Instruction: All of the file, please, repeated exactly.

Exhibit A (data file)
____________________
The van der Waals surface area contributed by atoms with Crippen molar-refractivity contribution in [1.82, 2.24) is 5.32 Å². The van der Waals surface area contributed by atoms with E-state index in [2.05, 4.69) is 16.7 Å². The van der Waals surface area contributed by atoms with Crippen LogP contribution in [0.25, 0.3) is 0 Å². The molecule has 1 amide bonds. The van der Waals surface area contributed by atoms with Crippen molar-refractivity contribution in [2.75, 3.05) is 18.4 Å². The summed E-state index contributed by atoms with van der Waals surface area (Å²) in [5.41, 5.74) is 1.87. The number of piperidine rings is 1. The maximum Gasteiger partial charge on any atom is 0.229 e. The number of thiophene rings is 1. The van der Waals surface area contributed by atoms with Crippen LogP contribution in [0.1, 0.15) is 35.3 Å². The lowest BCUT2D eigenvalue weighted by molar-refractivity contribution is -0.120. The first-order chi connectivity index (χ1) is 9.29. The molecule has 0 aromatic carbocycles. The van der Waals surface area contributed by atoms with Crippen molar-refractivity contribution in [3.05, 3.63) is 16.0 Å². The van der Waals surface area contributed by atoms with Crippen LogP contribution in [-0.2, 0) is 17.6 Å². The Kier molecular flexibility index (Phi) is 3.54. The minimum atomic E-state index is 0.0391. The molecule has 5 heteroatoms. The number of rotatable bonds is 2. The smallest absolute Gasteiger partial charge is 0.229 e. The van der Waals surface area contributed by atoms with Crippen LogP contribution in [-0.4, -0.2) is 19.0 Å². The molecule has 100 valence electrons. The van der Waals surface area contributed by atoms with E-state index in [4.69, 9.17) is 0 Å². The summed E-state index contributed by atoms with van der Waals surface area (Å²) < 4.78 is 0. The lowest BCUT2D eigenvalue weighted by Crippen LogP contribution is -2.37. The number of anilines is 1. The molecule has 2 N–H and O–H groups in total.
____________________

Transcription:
The van der Waals surface area contributed by atoms with Crippen molar-refractivity contribution in [1.82, 2.24) is 5.32 Å². The van der Waals surface area contributed by atoms with E-state index in [2.05, 4.69) is 16.7 Å². The van der Waals surface area contributed by atoms with Crippen LogP contribution in [0.25, 0.3) is 0 Å². The molecule has 1 amide bonds. The van der Waals surface area contributed by atoms with Crippen molar-refractivity contribution in [2.75, 3.05) is 18.4 Å². The summed E-state index contributed by atoms with van der Waals surface area (Å²) in [5.41, 5.74) is 1.87. The number of piperidine rings is 1. The maximum Gasteiger partial charge on any atom is 0.229 e. The number of thiophene rings is 1. The van der Waals surface area contributed by atoms with Crippen LogP contribution in [0.1, 0.15) is 35.3 Å². The lowest BCUT2D eigenvalue weighted by molar-refractivity contribution is -0.120. The first-order chi connectivity index (χ1) is 9.29. The molecule has 0 aromatic carbocycles. The van der Waals surface area contributed by atoms with Crippen molar-refractivity contribution in [3.05, 3.63) is 16.0 Å². The van der Waals surface area contributed by atoms with Crippen LogP contribution in [-0.2, 0) is 17.6 Å². The Kier molecular flexibility index (Phi) is 3.54. The minimum atomic E-state index is 0.0391. The molecule has 5 heteroatoms. The number of rotatable bonds is 2. The smallest absolute Gasteiger partial charge is 0.229 e. The van der Waals surface area contributed by atoms with Crippen LogP contribution in [-0.4, -0.2) is 19.0 Å². The molecule has 100 valence electrons. The van der Waals surface area contributed by atoms with E-state index in [4.69, 9.17) is 0 Å². The summed E-state index contributed by atoms with van der Waals surface area (Å²) < 4.78 is 0. The lowest BCUT2D eigenvalue weighted by Crippen LogP contribution is -2.37. The number of anilines is 1. The molecule has 2 N–H and O–H groups in total.